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‘Charm Offensive’ suffers from too much drama

A cute story but we all know how it will end

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(Book cover image courtesy of Atria)

‘The Charm Offensive: A Novel’
By Alison Cochrun
c.2021, Atria $17.00 / 368 pages

The applause is all for you this time.

It’s deafening, really — perhaps because there’s a standing ovation beneath it. All the work you did, the emoting, the emotions, you know how much your fans appreciate it. So take a bow. Drink in the love. As in the new novel, “The Charm Offensive” by Alison Cochrun, that’s one thing that’s sometimes missing in life.

Dev Deshpande was good at his job. He knew it, his colleagues knew it, it was fact. He might personally be terrible at love – case in point: he was still smarting from a three-months-ago break-up with his boyfriend, Ryan – but Dev was a pro at his job as producer for the reality TV show, “Ever After.” In fact, he’d been in charge of making dreams happen for six years’ worth of beautiful “Ever After” contestants; it helped that he believed in fairy tales.

Maybe one day, he’d find his own Prince Charming.

Just not this season.

This season, his lead director made him handle the “prince” instead of the usual “princesses,” and that was a challenge.

Charles Winshaw was 28, devastatingly handsome, extremely wealthy, and a nervous, introverted nerd who rarely dated. Geeky, awkward, and prone to panic attacks, he sincerely had no clue how to be romantic. Truth was, he was only there because his best friend and agent put him on “Ever After” to counter a reputation for being weird.

Still, Charlie was weird, and it was up to Dev to make him work for the show.

Shoring up Charlie’s confidence didn’t work, and neither did a pep talk. He couldn’t seem to just perform a role without freaking out and it was becoming obvious. By the time Dev’s assistant suggested having a few practice dates, Dev was willing to try anything.

He took Charlie to dinner. He spent time doing jigsaw puzzles with him, and he got Charlie to relax a little. If sparks flew, well, it was one-sided: Charlie was completely straight.

Wasn’t he?

You know what’s going to happen in the end, don’t you? Of course, you do. You’ll know it by page 30, step-by-step, with virtually no surprises, which leaves a long way to the final sentence of “The Charm Offensive.”

Now, it’s true that this novel is cute. It has its lightly humorous moments and author Alison Cochrun gives it a good cast, from contestant to show creator. It doesn’t lack details; in fact, reality dating show-watchers will feel right at home here. It even has the ubiquitous panoply of exotic locales for the “challenges” that the contestants must endure.

At issue is the length of this book. There’s too much of it, too many shirts that creep up, too many mentions of vomit, too much needless drama, too many will-he-won’t-he, when we know full well he will. This extra doesn’t ratchet up the tension, it makes things slow.

And so: cute story, familiar scenes, good characters in “The Charm Offensive.” But if taut is what you want in a rom-com, leave this book and bow out.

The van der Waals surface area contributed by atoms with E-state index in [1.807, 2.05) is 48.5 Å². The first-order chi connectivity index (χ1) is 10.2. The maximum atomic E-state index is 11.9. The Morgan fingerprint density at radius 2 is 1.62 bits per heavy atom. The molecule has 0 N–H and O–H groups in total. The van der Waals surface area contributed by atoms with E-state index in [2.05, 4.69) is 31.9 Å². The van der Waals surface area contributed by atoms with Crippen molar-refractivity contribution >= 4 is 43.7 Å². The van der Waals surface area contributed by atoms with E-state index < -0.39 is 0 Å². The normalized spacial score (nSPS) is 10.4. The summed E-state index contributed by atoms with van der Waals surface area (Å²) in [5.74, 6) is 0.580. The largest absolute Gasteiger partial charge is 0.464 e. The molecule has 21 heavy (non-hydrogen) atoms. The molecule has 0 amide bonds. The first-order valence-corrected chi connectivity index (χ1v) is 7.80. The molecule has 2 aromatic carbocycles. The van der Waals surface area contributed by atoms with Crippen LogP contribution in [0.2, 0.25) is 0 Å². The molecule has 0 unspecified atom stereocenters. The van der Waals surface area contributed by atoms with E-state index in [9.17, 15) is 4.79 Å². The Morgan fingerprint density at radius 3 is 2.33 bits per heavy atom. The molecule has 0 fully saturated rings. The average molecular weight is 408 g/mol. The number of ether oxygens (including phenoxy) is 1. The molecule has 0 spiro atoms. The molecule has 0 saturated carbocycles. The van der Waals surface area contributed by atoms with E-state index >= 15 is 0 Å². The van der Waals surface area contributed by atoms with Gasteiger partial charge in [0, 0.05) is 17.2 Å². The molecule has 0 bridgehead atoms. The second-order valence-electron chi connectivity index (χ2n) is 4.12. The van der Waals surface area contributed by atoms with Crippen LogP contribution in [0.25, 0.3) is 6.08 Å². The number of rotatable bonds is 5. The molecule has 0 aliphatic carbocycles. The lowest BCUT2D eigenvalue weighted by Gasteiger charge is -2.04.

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Book details fight to repeal ‘Don’t Ask, Don’t Tell’

Clinton-era policy was horrific for LGB servicemembers

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‘Mission Possible: The Story of Repealing Don’t Ask, Don’t Tell’
By C. Dixon Osburn
c.2021, self-published $35 hardcover, paperback $25, Kindle $12.99 / 450 pages

When Senior Airman Brandi Grijalva was stationed at Tyndall Air Force Base, she talked with a chaplain’s assistant about some problems she had at home. The chaplain’s assistant said what she told him would be confidential. But when she revealed that she was a lesbian, the chaplain’s assistant no longer kept her conversation with him confidential. Grijalva, after being investigated was discharged.

Craig Haack was a corporal in the Marines serving in Okinawa, Japan. Haack, who had made it through boot camp, felt confident. Until investigators barged into his barracks. Looking for evidence “of homosexual conduct,” they ransacked everything from his computers to his platform shoes. Haack was too stunned to respond when asked if he was gay.

In 1996, Lt. Col. Steve Loomis’ house was burned down by an Army private. The Army discharged the private who torched Loomis’ house. You’d think the Army would have supported Loomis. But you’d be wrong. The army discharged Loomis for conduct unbecoming an officer because a fire marshal found a homemade sex tape in the ashes.

These are just a few of the enraging, poignant, at times absurd (platform shoes?), all-too-true stories told in “Mission Possible: The Story of Repealing Don’t Ask, Don’t Tell” by C. Dixon Osburn.

As a rule, I don’t review self-published books. But “Mission Possible” is the stunning exception that proves that rules, on occasion, are made to be broken.

“Don’t Ask, Don’t Tell” (DADT) was the official U.S. policy on gay, lesbian and bisexual people serving in the military. Former President Bill Clinton announced the policy on July 19, 1993. It took effect on Feb. 28, 1994.

Sexual orientation was covered by DADT. Gender identity was covered by separate Department of Defense regulations.

Congress voted to repeal DADT in December 2010 (the House on Dec. 15, 2010, and the Senate on Dec. 18, 2010). On Dec. 22, 2010, Former President Barack Obama signed the repeal into law. 

DADT banned gay, lesbian and bisexual people who were out from serving in the U.S. military. Under DADT, it was not permitted to ask if servicemembers were LGB. But, LGB servicemembers couldn’t be out. They couldn’t talk about their partners, carry photos of their girlfriends or boyfriends or list their same-sex partner as their emergency contract.